The Mets fired him. Nick Francona is now out of baseball.
“I’m certainly not happy about not working in baseball. It was my dream job, and I was good at it. And the people that fired me, ironically, told me I was very good at it. It sucks. Even thinking about it, I wouldn’t go back and say, ‘I wish I had just compromised my principles a little more so I could succeed here.’ Like, if that’s the price of success, I’ll find something else. I think it’s sad. And I think it speaks volumes about the state of Major League Baseball.”
Recruiting is a main reason the military is embedded in sports. In an interview for my book, I told three-star General Russel Honore I didn’t want the Army recruiting my son while he watched the Red Sox. His response? “You better hold on to them, if you don’t want them in the Army. We’re gonna recruit the hell out of them. That’s how we man the force.”
“I appreciate the general’s honesty,” Astore says. “It’s refreshing, in a way. But I just think that’s the wrong way to recruit.
“I lived in Williamsport, Pennsylvania, for nine years. Of course, that’s the home of the Little League World Series. And one year, an Air Force van showed up. So kids, little leaguers, could come and go into this van and play video games. And the Air Force thought this was a great idea for recruitment. And I thought to myself, ‘This is completely inappropriate.’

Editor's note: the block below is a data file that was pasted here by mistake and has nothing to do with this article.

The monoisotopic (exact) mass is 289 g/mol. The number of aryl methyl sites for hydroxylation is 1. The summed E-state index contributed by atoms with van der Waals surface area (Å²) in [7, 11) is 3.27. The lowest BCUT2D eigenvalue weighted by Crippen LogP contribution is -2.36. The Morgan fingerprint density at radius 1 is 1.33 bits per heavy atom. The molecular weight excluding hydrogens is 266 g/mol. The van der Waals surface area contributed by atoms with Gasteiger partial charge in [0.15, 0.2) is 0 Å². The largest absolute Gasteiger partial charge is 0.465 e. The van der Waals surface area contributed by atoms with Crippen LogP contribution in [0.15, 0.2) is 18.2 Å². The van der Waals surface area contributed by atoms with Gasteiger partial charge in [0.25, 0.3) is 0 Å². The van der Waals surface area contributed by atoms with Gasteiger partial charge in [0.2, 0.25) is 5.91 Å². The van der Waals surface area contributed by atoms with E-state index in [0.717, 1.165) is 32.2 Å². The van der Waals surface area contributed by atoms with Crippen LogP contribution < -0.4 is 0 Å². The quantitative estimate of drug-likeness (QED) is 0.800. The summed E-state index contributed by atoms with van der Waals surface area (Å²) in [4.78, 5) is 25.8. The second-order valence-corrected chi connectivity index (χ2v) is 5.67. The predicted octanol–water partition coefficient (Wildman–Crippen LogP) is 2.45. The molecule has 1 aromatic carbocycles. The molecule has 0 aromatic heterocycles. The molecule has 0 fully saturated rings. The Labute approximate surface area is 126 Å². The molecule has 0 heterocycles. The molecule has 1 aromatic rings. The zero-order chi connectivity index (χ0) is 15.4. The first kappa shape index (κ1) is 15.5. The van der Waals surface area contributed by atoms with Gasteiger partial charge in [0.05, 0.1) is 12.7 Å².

“I mean the Little League World Series should be for children. They’re not even teenagers yet. And for baseball, yeah. It should not be an opportunity for any military service to show up and try to recruit youngsters.
“When I was interested in the military in high school, I went to see my civilian guidance counselor. There wasn’t a Marine recruiter challenging me to a pull-up contest. So I see these kinds of things as a gradual process of the militarization of our society. And I just see it as something that we, as a democracy, should be guarding against.”
Where do sports go from here? I asked one baseball executive, who told me his sport promotes the military not out of patriotism but out of fear — the fear of being called unpatriotic. Nearly 20 years after 9/11, Bill Astore believes these rituals have served their purpose.
“We sing ‘God Bless America’ during the seventh-inning stretch, because, well, that’s what we do now,” Astore says. “We have a huge flag and military flyovers because that’s what we do. We celebrate a military person after the fourth inning because that’s what we do. And we’ve come to expect it.
“I think we as Americans need to come together and recognize that all of this needs to be ratcheted back, that we need to return to a simpler time — when you played the national anthem, you respected our country and then you play ball. And you just enjoy the game the way it was meant to be enjoyed.”
This segment aired on July 21, 2018.
This work is licensed under a Creative Commons Attribution-NonCommercial 4.0 International License